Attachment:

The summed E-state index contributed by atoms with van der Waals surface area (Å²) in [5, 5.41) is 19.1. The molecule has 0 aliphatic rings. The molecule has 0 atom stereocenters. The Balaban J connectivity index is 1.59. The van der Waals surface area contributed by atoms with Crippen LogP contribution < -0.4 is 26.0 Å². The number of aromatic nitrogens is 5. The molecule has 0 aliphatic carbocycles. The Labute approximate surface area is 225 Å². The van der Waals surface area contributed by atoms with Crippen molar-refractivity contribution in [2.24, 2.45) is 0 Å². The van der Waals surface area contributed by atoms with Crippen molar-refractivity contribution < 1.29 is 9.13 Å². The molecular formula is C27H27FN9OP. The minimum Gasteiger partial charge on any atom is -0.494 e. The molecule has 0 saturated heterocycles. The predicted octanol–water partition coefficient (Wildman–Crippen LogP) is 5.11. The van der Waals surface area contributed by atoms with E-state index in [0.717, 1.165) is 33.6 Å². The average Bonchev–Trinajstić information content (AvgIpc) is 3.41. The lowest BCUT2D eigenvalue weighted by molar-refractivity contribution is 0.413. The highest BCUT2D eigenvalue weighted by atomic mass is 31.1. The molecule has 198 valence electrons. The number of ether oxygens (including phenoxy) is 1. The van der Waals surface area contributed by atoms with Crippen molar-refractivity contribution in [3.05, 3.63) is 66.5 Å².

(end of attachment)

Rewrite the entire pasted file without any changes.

The summed E-state index contributed by atoms with van der Waals surface area (Å²) in [5, 5.41) is 19.1. The molecule has 0 aliphatic rings. The molecule has 0 atom stereocenters. The Balaban J connectivity index is 1.59. The van der Waals surface area contributed by atoms with Crippen LogP contribution < -0.4 is 26.0 Å². The number of aromatic nitrogens is 5. The molecule has 0 aliphatic carbocycles. The Labute approximate surface area is 225 Å². The van der Waals surface area contributed by atoms with Crippen molar-refractivity contribution in [2.24, 2.45) is 0 Å². The van der Waals surface area contributed by atoms with Crippen molar-refractivity contribution < 1.29 is 9.13 Å². The molecular formula is C27H27FN9OP. The minimum Gasteiger partial charge on any atom is -0.494 e. The molecule has 0 saturated heterocycles. The predicted octanol–water partition coefficient (Wildman–Crippen LogP) is 5.11. The van der Waals surface area contributed by atoms with E-state index in [0.717, 1.165) is 33.6 Å². The average Bonchev–Trinajstić information content (AvgIpc) is 3.41. The lowest BCUT2D eigenvalue weighted by molar-refractivity contribution is 0.413. The highest BCUT2D eigenvalue weighted by atomic mass is 31.1. The molecule has 198 valence electrons. The number of ether oxygens (including phenoxy) is 1. The van der Waals surface area contributed by atoms with Crippen molar-refractivity contribution in [3.05, 3.63) is 66.5 Å².